Read More »

The power of the piazza

I AM Books

I had a hunch before opening I AM Books, the country’s first Italian American bookstore. Based on the feedback I received from readers of Bostoniano, I felt there would be a need for a common place where people could start a dialogue about their shared heritage and their roots. Soon after opening the bookstore last year, I realized this was only one of the many elements that people appreciate about the bookstore. I think what really excites people is the physicality of it. As human beings, we need places we can anchor ourselves to. These are places we rely on ...

Read More »

Fiercely vocal – Chiara Civello returns to musical roots with show in Boston

Chiara Civello - A native of Rome, the singer-songwriter launched her career over a decade ago in Boston, where she shared an apartment with Tony Bennett’s daughter Antonia.

Chiara Civello will be performing at Scullers Jazz Club on Oct. 14, as part of the Sounds of Italy Festival. Chiara Civello doesn’t know how to stay still. The young Italian singer-songwriter has been traveling the world ever since the age of 18, when she took her bags and left her native Rome to attend Berklee College of Music in Boston. “It’s a place that has given me so much,” she tells us in an exclusive interview. “I used to sing in all the North End restaurants with my ‘sister’ Antonia Bennett.” That’s right. Civello and Bennett — the daughter ...

Read More »

I AM Books — The First Italian American Bookstore in the Country

signphoto

Dear readers, Life has a funny and mysterious way of taking us by the hand and pulling us towards projects we never dreamed of until recently. That is how I feel right now, as I announce this big step forward in our goal to give the local Italian and Italian American communities a voice and identity they can be proud of. For several months, with the help of many people encountered through the years as editor of bostoniano.info and Bostoniano magazine, I have been working on creating I Am Books — a real, physical space that can bring the community ...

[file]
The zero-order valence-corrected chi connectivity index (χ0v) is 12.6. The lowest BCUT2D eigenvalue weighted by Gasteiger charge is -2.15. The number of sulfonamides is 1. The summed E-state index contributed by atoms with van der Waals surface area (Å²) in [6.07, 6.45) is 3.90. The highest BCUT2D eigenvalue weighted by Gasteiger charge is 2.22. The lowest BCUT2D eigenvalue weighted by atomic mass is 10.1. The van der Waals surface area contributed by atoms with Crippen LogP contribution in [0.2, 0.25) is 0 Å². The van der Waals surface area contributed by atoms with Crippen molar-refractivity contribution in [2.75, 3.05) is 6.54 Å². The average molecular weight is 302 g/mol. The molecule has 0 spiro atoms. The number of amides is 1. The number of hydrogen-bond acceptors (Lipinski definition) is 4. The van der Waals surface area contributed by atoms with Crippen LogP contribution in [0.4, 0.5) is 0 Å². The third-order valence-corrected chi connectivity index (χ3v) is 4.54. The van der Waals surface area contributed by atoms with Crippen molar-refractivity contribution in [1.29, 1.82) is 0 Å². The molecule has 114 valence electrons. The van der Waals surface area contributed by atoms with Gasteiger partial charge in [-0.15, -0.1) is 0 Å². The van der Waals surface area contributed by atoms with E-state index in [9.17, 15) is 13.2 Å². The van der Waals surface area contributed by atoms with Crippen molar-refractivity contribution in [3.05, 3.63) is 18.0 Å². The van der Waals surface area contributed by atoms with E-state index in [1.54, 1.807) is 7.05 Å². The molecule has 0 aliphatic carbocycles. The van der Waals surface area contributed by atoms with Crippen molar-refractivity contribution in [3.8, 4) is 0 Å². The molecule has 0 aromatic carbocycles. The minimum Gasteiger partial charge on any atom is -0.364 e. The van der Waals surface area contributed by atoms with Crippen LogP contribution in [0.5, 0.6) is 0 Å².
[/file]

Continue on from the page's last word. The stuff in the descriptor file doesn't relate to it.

Read More »

Boston’s Towering Presence: Developer Don Chiofaro

chiofaro2

“But what if you could?” Sitting in their Belmont home, Don Chiofaro and his wife, Diane, considered her question as they contemplated his notes for a 1.8 million square foot development project that would one day become International Place. It was 1981, and the challenge was bigger and more audacious than anything Chiofaro had undertaken so far in his life: transforming a waterfront lot with 10 different properties and a garage into one of the most elegant and stunning buildings in Boston. “I thought of it as a movie,” he says. “And I wanted it to win the Academy Award.” ...

Read More »

Hiding in plain sight: Remembering Sacco and Vanzetti in the heart of Boston

first-person2-mod

August 23 marks an important anniversary in the history of Massachusetts. It was on this day, in 1927, that Nicola Sacco and Bartolomeo Vanzetti were executed after being convicted for the death of two people during an armed robbery in South Braintree. I’m not bringing up this symbolic date to shine a light on the history of what happened. Many have done so before, and the story is so complex we would need a book to explain it all. What I do want to focus on, though, is what is left in our modern day metropolis to commemorate what happened ...

Read More »

From one Palm to a whole grove: The story behind an 89-year-old two-family restaurant business

Guests enjoying a meal at The Palm in New York (photo courtesy The Palm Restaurant)

It’s hard to believe that a clerical error blossomed into one the biggest names in hospitality across the country. Legend has it that in 1926, just six years after arriving to New York from Parma, Pio Bozzi and John Ganzi wanted to register their Second Avenue restaurant after their hometown. Their heavy accents gave the cleric registering their business the impression they’d said “Palm.” And so, a legend — and The Palm — was born. The steakhouse’s success wasn’t determined by the name, however, but by the hard work and dedication of its founders. “I spent a lot of time ...

Read More »